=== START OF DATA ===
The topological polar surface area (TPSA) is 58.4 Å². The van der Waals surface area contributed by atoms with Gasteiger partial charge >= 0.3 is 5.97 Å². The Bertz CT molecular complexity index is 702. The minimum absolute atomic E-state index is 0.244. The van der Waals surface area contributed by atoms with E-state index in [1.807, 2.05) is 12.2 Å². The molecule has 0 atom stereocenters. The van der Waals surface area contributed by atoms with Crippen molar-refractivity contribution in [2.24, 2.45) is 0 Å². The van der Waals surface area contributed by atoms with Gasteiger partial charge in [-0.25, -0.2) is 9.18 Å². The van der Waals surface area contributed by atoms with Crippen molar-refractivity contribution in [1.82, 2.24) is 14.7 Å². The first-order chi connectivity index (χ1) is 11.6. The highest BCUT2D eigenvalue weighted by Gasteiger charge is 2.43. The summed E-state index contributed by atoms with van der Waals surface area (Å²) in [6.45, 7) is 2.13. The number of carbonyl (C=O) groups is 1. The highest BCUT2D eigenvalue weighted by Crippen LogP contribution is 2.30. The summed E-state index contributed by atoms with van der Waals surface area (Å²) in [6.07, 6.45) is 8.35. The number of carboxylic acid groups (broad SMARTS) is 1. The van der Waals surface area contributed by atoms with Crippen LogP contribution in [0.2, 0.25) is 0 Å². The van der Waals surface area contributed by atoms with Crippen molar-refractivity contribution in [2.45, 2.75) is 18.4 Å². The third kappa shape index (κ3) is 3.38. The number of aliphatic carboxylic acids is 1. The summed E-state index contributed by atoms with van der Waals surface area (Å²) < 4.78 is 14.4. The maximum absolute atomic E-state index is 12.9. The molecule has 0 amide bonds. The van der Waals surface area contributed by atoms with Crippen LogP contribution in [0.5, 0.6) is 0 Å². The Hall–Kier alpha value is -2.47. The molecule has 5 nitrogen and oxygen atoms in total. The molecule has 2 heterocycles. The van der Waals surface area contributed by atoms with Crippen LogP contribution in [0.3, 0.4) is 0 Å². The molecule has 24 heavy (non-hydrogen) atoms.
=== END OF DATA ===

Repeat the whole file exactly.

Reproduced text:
The topological polar surface area (TPSA) is 58.4 Å². The van der Waals surface area contributed by atoms with Gasteiger partial charge >= 0.3 is 5.97 Å². The Bertz CT molecular complexity index is 702. The minimum absolute atomic E-state index is 0.244. The van der Waals surface area contributed by atoms with E-state index in [1.807, 2.05) is 12.2 Å². The molecule has 0 atom stereocenters. The van der Waals surface area contributed by atoms with Crippen molar-refractivity contribution in [2.24, 2.45) is 0 Å². The van der Waals surface area contributed by atoms with Gasteiger partial charge in [-0.25, -0.2) is 9.18 Å². The van der Waals surface area contributed by atoms with Crippen molar-refractivity contribution in [1.82, 2.24) is 14.7 Å². The first-order chi connectivity index (χ1) is 11.6. The highest BCUT2D eigenvalue weighted by Gasteiger charge is 2.43. The summed E-state index contributed by atoms with van der Waals surface area (Å²) in [6.45, 7) is 2.13. The number of carbonyl (C=O) groups is 1. The highest BCUT2D eigenvalue weighted by Crippen LogP contribution is 2.30. The summed E-state index contributed by atoms with van der Waals surface area (Å²) in [6.07, 6.45) is 8.35. The number of carboxylic acid groups (broad SMARTS) is 1. The van der Waals surface area contributed by atoms with Crippen LogP contribution in [0.2, 0.25) is 0 Å². The van der Waals surface area contributed by atoms with Crippen molar-refractivity contribution in [2.45, 2.75) is 18.4 Å². The third kappa shape index (κ3) is 3.38. The number of aliphatic carboxylic acids is 1. The summed E-state index contributed by atoms with van der Waals surface area (Å²) < 4.78 is 14.4. The maximum absolute atomic E-state index is 12.9. The molecule has 0 amide bonds. The van der Waals surface area contributed by atoms with Crippen LogP contribution in [0.5, 0.6) is 0 Å². The Hall–Kier alpha value is -2.47. The molecule has 5 nitrogen and oxygen atoms in total. The molecule has 2 heterocycles. The van der Waals surface area contributed by atoms with Crippen LogP contribution in [0.3, 0.4) is 0 Å². The molecule has 24 heavy (non-hydrogen) atoms.